Good mead takes time. It isn't a lot of work, but you have to start with good ingredients (simple: honey, water, yeast) and find it a cool, relatively stable place to spend a few months. This is the first place I have had in LA that could meet that last requirement. My study/laboratory, on the first floor of the Northeast corner of the house, is sort of like a drafty wine cellar...so last fall I brewed up a 3 gallon batch of mead and left it sitting there until last weekend.
Honey quality definitely matters - I haven't made friends with any local beekeepers here yet, and our local health food store got bought by Lassen's and stopped carrying bulk honey, so I used Trader Joe's Mesquite honey for this batch, along with White Labs sweet mead yeast.
My mead recipe comes from my SCA days. Purists only here - no spices, fruits, or additives. Those all help if your honey isn't great, but if you've got good honey, let it shine. 3-4 pounds of honey per gallon of water for a sweet mead.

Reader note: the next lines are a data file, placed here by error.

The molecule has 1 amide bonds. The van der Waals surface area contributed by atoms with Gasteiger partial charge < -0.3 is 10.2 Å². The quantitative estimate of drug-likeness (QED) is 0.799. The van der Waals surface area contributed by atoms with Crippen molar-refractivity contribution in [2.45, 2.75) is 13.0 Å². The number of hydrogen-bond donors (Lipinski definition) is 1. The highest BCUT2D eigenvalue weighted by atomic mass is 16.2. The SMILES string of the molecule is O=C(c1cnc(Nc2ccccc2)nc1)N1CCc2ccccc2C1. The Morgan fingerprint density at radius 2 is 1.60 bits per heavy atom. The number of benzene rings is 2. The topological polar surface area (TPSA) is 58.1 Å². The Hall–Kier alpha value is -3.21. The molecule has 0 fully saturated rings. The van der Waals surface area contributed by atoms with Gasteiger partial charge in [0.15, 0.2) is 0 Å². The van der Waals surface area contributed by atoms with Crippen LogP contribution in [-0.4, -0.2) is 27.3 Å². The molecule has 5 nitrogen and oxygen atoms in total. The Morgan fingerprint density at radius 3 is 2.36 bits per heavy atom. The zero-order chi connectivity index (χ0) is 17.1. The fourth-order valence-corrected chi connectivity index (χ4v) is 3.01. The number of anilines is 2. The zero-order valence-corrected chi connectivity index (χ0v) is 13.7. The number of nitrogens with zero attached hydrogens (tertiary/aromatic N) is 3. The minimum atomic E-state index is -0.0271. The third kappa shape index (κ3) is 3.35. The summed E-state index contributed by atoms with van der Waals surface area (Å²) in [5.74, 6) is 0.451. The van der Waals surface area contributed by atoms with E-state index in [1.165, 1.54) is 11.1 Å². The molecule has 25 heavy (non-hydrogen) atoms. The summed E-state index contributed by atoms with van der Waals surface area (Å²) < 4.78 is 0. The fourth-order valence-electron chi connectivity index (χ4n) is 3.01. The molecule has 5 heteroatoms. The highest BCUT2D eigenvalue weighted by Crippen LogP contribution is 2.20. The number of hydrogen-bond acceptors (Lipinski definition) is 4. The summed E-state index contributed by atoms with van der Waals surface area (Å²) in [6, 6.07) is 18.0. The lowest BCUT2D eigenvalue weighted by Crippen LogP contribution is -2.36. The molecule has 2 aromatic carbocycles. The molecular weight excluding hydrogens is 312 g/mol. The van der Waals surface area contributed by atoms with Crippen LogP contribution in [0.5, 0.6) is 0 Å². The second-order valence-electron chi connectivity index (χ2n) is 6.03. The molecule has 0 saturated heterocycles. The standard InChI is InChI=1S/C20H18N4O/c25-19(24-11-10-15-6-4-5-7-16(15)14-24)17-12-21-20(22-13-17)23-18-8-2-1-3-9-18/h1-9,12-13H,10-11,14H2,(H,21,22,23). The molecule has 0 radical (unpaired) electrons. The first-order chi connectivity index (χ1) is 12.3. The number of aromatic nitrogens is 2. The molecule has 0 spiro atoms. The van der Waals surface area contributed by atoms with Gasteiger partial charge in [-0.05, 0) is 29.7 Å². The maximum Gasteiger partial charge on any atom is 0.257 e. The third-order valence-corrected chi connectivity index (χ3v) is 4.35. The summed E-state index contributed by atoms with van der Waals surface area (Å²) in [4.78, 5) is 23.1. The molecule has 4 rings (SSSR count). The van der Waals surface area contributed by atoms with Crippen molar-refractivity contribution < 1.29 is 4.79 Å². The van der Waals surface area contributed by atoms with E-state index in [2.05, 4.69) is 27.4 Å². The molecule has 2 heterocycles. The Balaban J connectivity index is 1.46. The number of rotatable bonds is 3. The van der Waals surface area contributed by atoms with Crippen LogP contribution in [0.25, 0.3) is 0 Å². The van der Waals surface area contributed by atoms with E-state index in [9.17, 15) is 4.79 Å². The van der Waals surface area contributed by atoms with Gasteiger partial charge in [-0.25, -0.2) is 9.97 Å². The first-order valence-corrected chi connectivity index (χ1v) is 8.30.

Bottling is the fun part (in addition to drinking, of course). My bottle corker was one of the first big purchases I made when I got a "real job"...hated that job, but I still have the corker. It's 3 feet tall and definitely a commitment to make space for in the kitchen, but you have to have priorities, right?
Come to think of it, that bottle corker was just about the most satisfying $200 I've ever spent. When I think of all the money I frittered away from that high paying job, because I didn't have a clue about money, I really wish I had bought the cider press too...